However, radioisotope dating may not work so well in the future.
Carbon-14 is produced in the atmosphere when neutrons from cosmic radiation react with nitrogen atoms: C ratio of 0.795 times that found in plants living today. Solution The half-life of carbon-14 is known to be 5720 years. Radioactive decay is a first order rate process, which means the reaction proceeds according to the following equation: is the quantity of radioactive material at time zero, X is the amount remaining after time t, and k is the first order rate constant, which is a characteristic of the isotope undergoing decay.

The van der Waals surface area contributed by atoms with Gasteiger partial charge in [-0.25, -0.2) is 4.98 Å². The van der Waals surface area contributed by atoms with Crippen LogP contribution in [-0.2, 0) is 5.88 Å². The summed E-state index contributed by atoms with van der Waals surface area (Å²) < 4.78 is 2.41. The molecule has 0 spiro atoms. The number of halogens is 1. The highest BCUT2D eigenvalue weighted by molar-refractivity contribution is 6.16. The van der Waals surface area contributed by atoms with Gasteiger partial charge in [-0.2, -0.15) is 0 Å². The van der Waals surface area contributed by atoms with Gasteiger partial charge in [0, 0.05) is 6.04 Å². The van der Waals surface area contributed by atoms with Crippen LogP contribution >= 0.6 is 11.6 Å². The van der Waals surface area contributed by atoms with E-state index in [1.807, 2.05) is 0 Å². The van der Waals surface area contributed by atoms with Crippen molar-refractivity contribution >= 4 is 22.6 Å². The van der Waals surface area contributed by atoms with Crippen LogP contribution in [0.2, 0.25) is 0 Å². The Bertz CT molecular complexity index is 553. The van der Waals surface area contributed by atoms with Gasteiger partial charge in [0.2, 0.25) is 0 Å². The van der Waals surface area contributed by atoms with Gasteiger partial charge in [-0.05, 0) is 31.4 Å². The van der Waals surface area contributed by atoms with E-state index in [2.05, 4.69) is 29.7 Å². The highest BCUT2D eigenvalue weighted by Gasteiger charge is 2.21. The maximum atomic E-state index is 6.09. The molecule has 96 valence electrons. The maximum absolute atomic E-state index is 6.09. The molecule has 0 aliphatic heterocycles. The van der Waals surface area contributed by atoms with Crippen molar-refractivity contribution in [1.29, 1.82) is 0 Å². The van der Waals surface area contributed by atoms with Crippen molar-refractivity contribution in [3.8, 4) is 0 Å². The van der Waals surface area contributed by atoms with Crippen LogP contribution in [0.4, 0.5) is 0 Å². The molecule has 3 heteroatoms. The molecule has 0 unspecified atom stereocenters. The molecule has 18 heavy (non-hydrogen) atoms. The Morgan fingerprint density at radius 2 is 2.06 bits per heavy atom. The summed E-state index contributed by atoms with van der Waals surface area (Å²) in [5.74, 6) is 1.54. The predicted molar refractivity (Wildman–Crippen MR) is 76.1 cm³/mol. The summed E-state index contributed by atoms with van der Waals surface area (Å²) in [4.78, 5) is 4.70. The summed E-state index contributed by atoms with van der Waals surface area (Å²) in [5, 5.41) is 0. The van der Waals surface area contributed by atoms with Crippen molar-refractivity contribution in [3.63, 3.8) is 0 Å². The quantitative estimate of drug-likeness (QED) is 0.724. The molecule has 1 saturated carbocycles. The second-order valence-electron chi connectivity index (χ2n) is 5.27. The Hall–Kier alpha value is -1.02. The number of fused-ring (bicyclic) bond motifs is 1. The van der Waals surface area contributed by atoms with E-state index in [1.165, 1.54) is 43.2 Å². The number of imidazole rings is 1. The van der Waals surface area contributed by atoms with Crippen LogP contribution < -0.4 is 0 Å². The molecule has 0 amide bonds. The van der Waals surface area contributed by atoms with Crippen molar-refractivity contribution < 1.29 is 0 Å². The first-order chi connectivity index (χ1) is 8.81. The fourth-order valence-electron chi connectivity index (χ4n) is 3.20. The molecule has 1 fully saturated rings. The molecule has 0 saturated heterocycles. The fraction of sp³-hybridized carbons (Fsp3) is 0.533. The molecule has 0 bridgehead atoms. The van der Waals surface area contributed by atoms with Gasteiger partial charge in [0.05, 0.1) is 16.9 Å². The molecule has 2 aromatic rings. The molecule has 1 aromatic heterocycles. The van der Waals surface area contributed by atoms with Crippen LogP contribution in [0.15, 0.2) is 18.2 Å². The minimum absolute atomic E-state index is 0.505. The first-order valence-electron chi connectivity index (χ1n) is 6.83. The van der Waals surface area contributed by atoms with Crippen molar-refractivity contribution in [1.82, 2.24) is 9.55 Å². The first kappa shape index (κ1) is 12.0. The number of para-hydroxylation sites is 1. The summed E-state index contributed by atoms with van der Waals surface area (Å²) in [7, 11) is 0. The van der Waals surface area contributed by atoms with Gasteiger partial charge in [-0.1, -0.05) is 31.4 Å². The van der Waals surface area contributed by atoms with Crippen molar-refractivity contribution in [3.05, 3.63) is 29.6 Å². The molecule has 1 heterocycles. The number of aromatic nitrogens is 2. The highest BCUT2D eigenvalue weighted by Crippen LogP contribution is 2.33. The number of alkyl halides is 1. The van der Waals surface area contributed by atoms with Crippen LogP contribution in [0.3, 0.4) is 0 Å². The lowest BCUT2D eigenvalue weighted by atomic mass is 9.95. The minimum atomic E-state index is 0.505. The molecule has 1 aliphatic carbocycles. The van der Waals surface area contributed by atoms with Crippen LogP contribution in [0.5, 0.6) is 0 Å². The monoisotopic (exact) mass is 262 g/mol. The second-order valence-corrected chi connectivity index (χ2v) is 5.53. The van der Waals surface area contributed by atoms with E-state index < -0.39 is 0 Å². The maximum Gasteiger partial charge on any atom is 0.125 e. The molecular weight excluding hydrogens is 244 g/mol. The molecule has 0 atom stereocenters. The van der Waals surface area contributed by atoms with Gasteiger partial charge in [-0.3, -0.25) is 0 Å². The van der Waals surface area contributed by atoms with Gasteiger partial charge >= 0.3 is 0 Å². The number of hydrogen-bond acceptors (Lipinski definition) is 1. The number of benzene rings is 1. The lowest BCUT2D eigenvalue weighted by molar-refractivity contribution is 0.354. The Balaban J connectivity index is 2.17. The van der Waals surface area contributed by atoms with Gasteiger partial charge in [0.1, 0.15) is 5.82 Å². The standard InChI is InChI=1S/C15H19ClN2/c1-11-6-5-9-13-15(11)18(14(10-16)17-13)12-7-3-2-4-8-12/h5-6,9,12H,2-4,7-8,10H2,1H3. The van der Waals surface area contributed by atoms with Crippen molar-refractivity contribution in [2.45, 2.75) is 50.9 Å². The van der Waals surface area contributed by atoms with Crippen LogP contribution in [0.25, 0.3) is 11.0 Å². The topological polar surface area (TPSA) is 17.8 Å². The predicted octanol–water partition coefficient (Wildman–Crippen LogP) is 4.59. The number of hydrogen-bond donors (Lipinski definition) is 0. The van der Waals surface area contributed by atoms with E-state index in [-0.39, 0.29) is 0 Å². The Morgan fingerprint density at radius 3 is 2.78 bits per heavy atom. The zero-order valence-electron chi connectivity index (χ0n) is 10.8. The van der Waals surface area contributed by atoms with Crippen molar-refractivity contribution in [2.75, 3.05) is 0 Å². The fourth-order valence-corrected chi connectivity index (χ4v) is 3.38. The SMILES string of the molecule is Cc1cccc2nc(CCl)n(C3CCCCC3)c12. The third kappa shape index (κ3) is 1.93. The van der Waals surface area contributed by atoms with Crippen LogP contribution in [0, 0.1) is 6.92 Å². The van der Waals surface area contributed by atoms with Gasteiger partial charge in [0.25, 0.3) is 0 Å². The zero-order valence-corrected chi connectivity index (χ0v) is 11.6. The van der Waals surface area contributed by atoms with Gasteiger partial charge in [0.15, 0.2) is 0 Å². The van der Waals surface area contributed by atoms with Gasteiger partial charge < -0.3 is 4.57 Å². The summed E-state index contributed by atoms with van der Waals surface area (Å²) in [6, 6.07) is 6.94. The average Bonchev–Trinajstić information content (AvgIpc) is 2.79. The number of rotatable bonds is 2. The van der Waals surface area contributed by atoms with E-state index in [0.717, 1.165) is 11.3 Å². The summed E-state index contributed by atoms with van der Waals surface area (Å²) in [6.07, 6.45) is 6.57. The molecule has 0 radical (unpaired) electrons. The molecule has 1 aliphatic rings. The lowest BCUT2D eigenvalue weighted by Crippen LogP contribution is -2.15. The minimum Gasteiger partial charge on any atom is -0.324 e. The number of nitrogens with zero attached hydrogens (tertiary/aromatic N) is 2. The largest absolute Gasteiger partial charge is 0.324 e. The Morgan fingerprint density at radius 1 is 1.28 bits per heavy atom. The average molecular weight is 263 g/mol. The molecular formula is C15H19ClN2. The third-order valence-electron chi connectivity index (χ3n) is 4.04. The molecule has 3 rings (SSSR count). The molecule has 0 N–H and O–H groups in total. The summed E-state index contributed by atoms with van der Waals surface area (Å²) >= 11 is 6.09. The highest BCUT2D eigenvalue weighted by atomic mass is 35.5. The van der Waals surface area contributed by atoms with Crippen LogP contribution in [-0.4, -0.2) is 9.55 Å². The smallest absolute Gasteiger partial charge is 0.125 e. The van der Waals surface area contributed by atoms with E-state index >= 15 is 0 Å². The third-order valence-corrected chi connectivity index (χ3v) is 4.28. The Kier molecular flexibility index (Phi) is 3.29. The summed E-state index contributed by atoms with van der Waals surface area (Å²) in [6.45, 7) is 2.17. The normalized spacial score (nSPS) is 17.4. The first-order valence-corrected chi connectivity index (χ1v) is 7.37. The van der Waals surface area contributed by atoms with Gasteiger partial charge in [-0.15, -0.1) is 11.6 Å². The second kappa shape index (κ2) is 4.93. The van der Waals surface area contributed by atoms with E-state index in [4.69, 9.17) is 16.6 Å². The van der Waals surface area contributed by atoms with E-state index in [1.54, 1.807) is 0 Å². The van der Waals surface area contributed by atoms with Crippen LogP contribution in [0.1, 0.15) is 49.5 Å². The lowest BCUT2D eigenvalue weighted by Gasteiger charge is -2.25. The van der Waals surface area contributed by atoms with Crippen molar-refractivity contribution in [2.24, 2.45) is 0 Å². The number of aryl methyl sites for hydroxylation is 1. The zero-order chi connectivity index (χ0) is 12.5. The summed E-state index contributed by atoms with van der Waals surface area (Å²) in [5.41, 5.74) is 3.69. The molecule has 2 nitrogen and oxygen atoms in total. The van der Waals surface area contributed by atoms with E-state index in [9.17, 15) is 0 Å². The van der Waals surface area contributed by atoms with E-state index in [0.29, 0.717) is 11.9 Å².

As you learned in the previous page, carbon dating uses the half-life of Carbon-14 to find the approximate age of certain objects that are 40,000 years old or younger.
Since Nitrogen gas makes up about 78 percent of the Earth's air, by volume, a considerable amount of Carbon-14 is produced.
Archaeologists use the exponential, radioactive decay of carbon 14 to estimate the death dates of organic material.
However, the principle of carbon-14 dating applies to other isotopes as well.